Interview With PJ Hogan, Director of MENTAL, Opening March 29
Shane Carruth, director, producer and star of UPSTREAM COLOR took time out from his crazy schedule to speak with us. The movie opens this Friday at our Sundance Sunset Cinema in West Hollywood. Shane will be in person this Saturday and will answer your questions after the 5.30 and 7.45 pm shows. The film opens on April 19th at our theatres in Madison and Houston.
We appreciate you talking to us in the middle of this wild ride that seemed to have heated up at the Sundance Film Festival. How are you holding up?
Sundance was tame versus what things have been like for the past few weeks. I've attended awareness screenings in Los Angeles, Dallas, Washington DC, Chicago, the MOMA, SXSW, Berlin and the Lincoln Center in New York.
And headed to the Sundance Film Festival in London...
Oh yes, then onto Poland and a lot more screenings as part of our grassroots efforts as we open across the country.
Speaking of Sundance, I was there, and even before the festival started, your movie was on the 'must-see' lists. What's that like as a filmmaker and personally?
I'm the last person to look at it objectively, because for the past two years it's been all UPSTREAM COLOR all the time. So for me, it made sense since I was so immersed in it.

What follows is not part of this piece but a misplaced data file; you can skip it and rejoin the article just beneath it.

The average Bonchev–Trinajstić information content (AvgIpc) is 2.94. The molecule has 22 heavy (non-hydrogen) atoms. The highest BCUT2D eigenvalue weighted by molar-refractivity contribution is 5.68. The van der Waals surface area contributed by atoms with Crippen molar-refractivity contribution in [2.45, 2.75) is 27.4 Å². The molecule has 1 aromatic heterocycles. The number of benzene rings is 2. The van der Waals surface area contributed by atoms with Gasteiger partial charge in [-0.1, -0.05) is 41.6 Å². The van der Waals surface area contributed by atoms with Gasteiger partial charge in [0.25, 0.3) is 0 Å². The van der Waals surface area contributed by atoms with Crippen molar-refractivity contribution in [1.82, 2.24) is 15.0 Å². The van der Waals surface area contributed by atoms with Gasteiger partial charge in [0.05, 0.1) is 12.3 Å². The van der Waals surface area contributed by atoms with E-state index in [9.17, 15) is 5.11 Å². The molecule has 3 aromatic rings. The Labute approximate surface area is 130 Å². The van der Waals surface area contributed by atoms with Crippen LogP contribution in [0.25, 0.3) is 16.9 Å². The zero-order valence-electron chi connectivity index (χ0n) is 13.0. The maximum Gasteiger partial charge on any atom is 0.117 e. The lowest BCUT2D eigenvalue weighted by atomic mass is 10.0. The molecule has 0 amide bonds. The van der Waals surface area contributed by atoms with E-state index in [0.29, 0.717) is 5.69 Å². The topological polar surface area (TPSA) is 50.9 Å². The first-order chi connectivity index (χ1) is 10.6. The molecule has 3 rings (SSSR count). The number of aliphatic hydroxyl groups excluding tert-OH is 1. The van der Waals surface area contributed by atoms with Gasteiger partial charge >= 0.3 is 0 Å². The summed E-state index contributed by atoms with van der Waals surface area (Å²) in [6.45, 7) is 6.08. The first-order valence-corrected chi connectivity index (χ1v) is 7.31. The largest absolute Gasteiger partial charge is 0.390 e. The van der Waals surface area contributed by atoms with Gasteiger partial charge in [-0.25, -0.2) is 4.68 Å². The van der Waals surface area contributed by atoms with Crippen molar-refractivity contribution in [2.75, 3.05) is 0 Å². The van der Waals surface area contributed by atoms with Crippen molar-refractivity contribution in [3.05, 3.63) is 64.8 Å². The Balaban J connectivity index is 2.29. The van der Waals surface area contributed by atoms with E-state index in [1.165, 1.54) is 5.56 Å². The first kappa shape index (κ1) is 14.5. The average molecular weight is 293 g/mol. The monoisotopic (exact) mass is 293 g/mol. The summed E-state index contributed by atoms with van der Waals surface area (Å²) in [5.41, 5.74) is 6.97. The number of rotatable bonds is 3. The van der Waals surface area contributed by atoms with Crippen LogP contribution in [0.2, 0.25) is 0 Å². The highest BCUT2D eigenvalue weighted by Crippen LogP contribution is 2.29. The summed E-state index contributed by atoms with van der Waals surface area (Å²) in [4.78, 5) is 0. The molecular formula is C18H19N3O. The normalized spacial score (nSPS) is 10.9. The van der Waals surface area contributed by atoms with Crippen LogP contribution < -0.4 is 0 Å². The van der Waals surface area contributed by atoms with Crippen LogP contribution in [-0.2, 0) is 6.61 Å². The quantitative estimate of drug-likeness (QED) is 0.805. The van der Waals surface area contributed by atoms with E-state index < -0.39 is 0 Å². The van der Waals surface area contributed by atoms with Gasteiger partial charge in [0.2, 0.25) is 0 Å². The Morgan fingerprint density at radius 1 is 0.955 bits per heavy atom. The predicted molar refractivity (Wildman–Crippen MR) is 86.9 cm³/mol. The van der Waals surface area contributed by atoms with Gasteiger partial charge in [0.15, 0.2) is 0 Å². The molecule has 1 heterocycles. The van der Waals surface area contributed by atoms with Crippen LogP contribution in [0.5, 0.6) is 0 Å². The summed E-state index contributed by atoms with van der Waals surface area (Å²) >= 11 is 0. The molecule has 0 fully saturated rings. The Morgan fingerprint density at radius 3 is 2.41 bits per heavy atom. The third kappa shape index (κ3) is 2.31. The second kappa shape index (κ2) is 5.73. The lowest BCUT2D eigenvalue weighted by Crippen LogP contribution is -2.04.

Yes, I do work on the score at the same time as writing, and in a way it's a confidence building exercise. I find that working visually and musically allows me to build on the moments, either on film or with the music. And the great thing is, at the end of filming, I have a score. Interestingly, the more we shot Upstream, I realized that half of the music was wrong. I realized I had written it to frame the way the audience would be feeling as opposed to how the characters were on screen. So, I had to throw a lot if it away and start again.
In addition to music, the sound effects in the film were both part of the story and an important part the film's feeling - where did that idea come from? Have you always been fascinated with sound effects?
I don't know that it depended on the story, but I wanted to explore all the tools we can use to convey connections, and when characters cannot connect. We used sound to explore that contrast. And it certainly fit the story, the character The Sampler walked around sampling sounds and emotions. Pausing, listening while visiting the different pigs, and resting to draw in the essence of the pigs when he's trying to be inspired.
As director, producer, sound designer, editor, cinematographer, actor and distributor - at what point in production do you remove yourself to look objectively at the movie?
I have to admit it's really difficult. I'm so immersed in the film, from writing to production to distribution, it's pretty difficult to be objective. My emotions had some pretty wide swings in terms of how good the film would turn out, but now, I guess we'll find out - I know I really like it.
Your self-distribution plans are now being analyzed in the industry press. What was and is the plan?